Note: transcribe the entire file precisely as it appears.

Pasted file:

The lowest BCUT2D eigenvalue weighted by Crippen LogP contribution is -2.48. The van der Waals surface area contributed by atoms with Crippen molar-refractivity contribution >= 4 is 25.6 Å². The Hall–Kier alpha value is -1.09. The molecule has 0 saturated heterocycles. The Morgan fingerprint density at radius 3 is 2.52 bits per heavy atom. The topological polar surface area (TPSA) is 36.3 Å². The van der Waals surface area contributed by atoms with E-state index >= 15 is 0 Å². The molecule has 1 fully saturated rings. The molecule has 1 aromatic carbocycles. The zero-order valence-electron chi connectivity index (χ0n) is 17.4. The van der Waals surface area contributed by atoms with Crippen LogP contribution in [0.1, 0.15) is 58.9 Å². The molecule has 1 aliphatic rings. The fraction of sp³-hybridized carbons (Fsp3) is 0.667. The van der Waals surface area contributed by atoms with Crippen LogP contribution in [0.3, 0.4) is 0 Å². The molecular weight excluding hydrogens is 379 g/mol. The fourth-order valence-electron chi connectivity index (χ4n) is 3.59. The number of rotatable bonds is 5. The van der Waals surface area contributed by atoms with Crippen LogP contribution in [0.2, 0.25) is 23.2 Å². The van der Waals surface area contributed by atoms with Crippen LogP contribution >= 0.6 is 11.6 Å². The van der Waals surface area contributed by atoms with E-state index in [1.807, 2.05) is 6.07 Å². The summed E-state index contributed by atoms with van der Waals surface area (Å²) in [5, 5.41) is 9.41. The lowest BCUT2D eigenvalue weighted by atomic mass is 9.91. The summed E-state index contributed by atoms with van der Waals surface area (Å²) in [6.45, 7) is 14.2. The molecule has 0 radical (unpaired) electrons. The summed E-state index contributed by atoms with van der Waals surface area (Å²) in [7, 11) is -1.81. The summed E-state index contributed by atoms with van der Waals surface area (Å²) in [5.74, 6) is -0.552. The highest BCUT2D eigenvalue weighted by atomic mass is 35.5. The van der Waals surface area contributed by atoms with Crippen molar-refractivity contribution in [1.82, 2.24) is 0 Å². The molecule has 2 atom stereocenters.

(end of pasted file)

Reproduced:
The lowest BCUT2D eigenvalue weighted by Crippen LogP contribution is -2.48. The van der Waals surface area contributed by atoms with Crippen molar-refractivity contribution >= 4 is 25.6 Å². The Hall–Kier alpha value is -1.09. The molecule has 0 saturated heterocycles. The Morgan fingerprint density at radius 3 is 2.52 bits per heavy atom. The topological polar surface area (TPSA) is 36.3 Å². The van der Waals surface area contributed by atoms with E-state index >= 15 is 0 Å². The molecule has 1 fully saturated rings. The molecule has 1 aromatic carbocycles. The zero-order valence-electron chi connectivity index (χ0n) is 17.4. The van der Waals surface area contributed by atoms with Crippen LogP contribution in [0.1, 0.15) is 58.9 Å². The molecule has 1 aliphatic rings. The fraction of sp³-hybridized carbons (Fsp3) is 0.667. The van der Waals surface area contributed by atoms with Crippen LogP contribution in [0.3, 0.4) is 0 Å². The molecular weight excluding hydrogens is 379 g/mol. The fourth-order valence-electron chi connectivity index (χ4n) is 3.59. The number of rotatable bonds is 5. The van der Waals surface area contributed by atoms with Crippen LogP contribution in [0.2, 0.25) is 23.2 Å². The van der Waals surface area contributed by atoms with Crippen LogP contribution >= 0.6 is 11.6 Å². The van der Waals surface area contributed by atoms with E-state index in [1.807, 2.05) is 6.07 Å². The summed E-state index contributed by atoms with van der Waals surface area (Å²) in [5, 5.41) is 9.41. The lowest BCUT2D eigenvalue weighted by atomic mass is 9.91. The summed E-state index contributed by atoms with van der Waals surface area (Å²) in [6.45, 7) is 14.2. The molecule has 0 radical (unpaired) electrons. The summed E-state index contributed by atoms with van der Waals surface area (Å²) in [7, 11) is -1.81. The summed E-state index contributed by atoms with van der Waals surface area (Å²) in [5.74, 6) is -0.552. The highest BCUT2D eigenvalue weighted by atomic mass is 35.5. The van der Waals surface area contributed by atoms with Crippen molar-refractivity contribution in [1.82, 2.24) is 0 Å². The molecule has 2 atom stereocenters.